This just in: partisan loyalty shuts down your brain.
Democrats and Republicans alike are adept at making decisions without letting the facts get in the way, a new study shows.
(In other news: dogs are adept at barking.)
And they get quite a rush from ignoring information that’s contrary to their point of view.
Researchers asked staunch party members from both sides to evaluate information that threatened their preferred candidate prior to the 2004 Presidential election. The subjects’ brains were monitored while they pondered.
“We did not see any increased activation of the parts of the brain normally engaged during reasoning,” said Drew Westen, director of clinical psychology at Emory University. “What we saw instead was a network of emotion circuits lighting up, including circuits hypothesized to be involved in regulating emotion, and circuits known to be involved in resolving conflicts.”
The test subjects on both sides of the political aisle reached totally biased conclusions by ignoring information that could not rationally be discounted, Westen and his colleagues say.
Then, with their minds made up, brain activity ceased in the areas that deal with negative emotions such as disgust. But activity spiked in the circuits involved in reward, a response similar to what addicts experience when they get a fix, Westen explained.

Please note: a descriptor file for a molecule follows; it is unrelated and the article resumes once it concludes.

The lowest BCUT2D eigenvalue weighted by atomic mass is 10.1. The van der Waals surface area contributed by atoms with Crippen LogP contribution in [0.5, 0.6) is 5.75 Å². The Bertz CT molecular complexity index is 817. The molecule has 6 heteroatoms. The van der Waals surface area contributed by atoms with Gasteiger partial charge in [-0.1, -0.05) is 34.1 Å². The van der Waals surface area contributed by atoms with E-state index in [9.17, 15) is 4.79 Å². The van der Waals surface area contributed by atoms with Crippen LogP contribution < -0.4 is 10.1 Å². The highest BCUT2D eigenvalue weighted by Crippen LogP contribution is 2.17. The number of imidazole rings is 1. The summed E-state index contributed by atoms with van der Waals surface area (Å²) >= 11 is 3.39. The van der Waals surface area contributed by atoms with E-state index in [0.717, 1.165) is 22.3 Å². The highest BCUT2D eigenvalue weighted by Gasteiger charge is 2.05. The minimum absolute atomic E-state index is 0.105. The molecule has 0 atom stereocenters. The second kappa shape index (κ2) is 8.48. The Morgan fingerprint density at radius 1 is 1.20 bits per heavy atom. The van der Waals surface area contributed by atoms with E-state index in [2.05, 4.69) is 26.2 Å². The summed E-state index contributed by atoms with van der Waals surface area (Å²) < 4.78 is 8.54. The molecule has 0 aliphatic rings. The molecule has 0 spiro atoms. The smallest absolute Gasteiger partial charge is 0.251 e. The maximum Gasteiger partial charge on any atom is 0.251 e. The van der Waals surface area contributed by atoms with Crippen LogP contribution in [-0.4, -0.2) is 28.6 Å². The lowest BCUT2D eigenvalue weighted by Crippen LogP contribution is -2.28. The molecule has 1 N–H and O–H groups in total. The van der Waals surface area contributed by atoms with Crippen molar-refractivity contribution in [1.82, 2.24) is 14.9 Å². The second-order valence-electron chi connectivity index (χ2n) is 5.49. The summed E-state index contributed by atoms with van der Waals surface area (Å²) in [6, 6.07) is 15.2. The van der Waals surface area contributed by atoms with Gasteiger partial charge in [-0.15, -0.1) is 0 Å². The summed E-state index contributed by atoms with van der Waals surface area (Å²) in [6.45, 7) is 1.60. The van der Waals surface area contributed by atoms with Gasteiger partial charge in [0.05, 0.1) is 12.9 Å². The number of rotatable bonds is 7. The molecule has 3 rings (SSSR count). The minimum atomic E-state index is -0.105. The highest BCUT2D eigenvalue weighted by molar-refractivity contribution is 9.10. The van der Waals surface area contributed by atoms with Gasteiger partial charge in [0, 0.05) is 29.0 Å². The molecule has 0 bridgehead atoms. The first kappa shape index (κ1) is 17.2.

The study points to a total lack of reason in political decision-making.
(They needed a study for that?)
The tests involved pairs of statements by the candidates, President George W. Bush and Senator John Kerry, that clearly contradicted each other. The test subjects were asked to consider and rate the discrepancy. Then they were presented with another statement that might explain away the contradiction. The scenario was repeated several times for each candidate.
The brain imaging revealed a consistent pattern. Both Republicans and Democrats consistently denied obvious contradictions for their own candidate but detected contradictions in the opposing candidate.
“The result is that partisan beliefs are calcified, and the person can learn very little from new data,” Westen said.
Presented with the results of the study, Republicans vehemently insisted that its findings applied mainly to Democrats, while the Democrats maintained the reverse.